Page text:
Subset rows according to a range of time

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how to filter posixct in r

I have a data frame that looks like that

            date_time loc_id node  energy   kgco2 
1 2009-02-27 00:11:08     87  103 0.00000 0.00000 
2 2009-02-27 01:05:05     87  103 7.00000 3.75900 
3 2009-02-27 02:05:05     87  103 6.40039 3.43701 
4 2009-02-27 03:05:05     87  103 4.79883 2.57697 
5 2009-02-27 04:05:05     87  103 4.10156 2.20254 
6 2009-02-27 05:05:05     87  103 2.59961 1.39599

Is there anyway I can subset it according to range of time, for example, 2am to 5am. I should then get a result that looks like this:

            date_time loc_id node  energy   kgco2  
3 2009-02-27 02:05:05     87  103 6.40039 3.43701 
4 2009-02-27 03:05:05     87  103 4.79883 2.57697 
5 2009-02-27 04:05:05     87  103 4.10156 2.20254 

I'd use the lubridate package and the hour() function to make your life easier...

require( lubridate )

with( df , df[ hour( date_time ) >= 2 & hour( date_time ) < 5 , ] )

#            date_time loc_id node  energy   kgco2
#3 2009-02-27 02:05:05     87  103 6.40039 3.43701
#4 2009-02-27 03:05:05     87  103 4.79883 2.57697
#5 2009-02-27 04:05:05     87  103 4.10156 2.20254

Use Tidyverse Pipes to Subset Time Series Data in R, Learn how to extract and plot data by a range of dates using pipes in R. Subset data using the dplyr filter() function. Use dplyr Also your data have a header (​the first row represents column names) so set header = TRUE. The subset( ) function is the easiest way to select variables and observations. In the following example, we select all rows that have a value of age greater than or equal to 20 or age less then 10. In the following example, we select all rows that have a value of age greater than or equal to 20 or age less then 10.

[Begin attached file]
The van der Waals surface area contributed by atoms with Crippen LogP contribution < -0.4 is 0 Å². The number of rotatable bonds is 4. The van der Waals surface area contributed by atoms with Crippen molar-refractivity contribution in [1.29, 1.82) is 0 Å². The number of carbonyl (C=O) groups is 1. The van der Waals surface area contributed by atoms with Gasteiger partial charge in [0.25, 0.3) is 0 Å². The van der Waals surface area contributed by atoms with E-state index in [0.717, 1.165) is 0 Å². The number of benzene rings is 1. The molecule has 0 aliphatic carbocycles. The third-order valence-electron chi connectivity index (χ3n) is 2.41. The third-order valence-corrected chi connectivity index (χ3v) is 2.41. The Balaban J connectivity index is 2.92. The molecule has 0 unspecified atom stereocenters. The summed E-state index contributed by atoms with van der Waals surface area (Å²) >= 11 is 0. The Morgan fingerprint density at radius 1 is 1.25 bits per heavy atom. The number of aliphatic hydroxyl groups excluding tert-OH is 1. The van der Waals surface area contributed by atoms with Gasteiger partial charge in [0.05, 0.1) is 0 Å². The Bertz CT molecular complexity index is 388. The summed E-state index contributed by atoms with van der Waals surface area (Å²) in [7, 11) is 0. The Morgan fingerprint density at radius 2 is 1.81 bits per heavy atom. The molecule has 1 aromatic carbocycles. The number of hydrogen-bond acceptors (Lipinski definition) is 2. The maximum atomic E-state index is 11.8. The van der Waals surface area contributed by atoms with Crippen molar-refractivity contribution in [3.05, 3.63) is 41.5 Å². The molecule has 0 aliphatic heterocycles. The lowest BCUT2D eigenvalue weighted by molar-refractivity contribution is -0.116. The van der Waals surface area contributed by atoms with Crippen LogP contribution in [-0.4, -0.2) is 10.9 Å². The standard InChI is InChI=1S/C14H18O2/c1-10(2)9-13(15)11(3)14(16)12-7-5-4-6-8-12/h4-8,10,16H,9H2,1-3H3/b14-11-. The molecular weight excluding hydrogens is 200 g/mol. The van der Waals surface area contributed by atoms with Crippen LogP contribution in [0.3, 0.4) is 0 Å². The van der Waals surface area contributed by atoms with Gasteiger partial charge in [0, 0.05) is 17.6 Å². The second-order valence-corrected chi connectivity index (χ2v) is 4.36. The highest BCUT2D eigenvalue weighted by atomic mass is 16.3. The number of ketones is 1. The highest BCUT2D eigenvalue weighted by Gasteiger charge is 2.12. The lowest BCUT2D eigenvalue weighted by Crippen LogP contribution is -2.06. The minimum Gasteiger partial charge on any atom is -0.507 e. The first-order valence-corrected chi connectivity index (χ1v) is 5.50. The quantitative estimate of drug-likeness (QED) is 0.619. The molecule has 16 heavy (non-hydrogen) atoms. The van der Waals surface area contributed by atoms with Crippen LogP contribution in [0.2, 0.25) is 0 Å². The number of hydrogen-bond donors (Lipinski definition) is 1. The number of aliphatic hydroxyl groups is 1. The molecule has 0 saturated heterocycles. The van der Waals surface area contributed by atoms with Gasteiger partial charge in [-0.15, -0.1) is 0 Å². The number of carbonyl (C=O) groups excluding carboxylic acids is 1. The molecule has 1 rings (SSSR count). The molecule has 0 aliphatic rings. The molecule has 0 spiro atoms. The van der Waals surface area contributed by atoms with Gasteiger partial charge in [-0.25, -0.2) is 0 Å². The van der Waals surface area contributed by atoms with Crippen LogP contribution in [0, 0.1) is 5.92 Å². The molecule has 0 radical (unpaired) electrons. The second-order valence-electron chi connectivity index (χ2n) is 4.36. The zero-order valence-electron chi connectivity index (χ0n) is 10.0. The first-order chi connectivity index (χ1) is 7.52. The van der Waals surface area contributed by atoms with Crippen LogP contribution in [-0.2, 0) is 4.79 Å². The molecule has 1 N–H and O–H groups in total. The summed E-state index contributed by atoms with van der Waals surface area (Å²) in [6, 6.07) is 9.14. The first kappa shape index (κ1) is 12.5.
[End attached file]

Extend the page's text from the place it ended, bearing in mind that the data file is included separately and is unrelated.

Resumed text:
One way to do it is to use lubridate and define an interval :

library(lubridate)

date1 <- as.POSIXct("2009-02-27 02:00:00")
date2 <- as.POSIXct("2009-02-27 05:00:00")
int <- new_interval(date1, date2)

df[df$datetime %within% int,]

Several examples in R on creating subsets of data via a POSIXct , Several examples in R on creating subsets of data via a POSIXct time object. Create a simple data frame for testing. df <- data.frame(POSIXtime = seq(as. Subset rows according to a range of time. Is there anyway I can subset it according to range of time, for example, 2am to 5am.

I would suggest using xts package for time series analysis. It has very convenient subsetting functions.

DF
##             date_time loc_id node  energy   kgco2
## 1 2009-02-27 00:11:08     87  103 0.00000 0.00000
## 2 2009-02-27 01:05:05     87  103 7.00000 3.75900
## 3 2009-02-27 02:05:05     87  103 6.40039 3.43701
## 4 2009-02-27 03:05:05     87  103 4.79883 2.57697
## 5 2009-02-27 04:05:05     87  103 4.10156 2.20254
## 6 2009-02-27 05:05:05     87  103 2.59961 1.39599

require(xts)
XTSDATA <- xts(DF[, -1], DF[, 1])
XTSDATA["T02:00:00/T05:00:00"]
##                     loc_id node  energy   kgco2
## 2009-02-27 02:05:05     87  103 6.40039 3.43701
## 2009-02-27 03:05:05     87  103 4.79883 2.57697
## 2009-02-27 04:05:05     87  103 4.10156 2.20254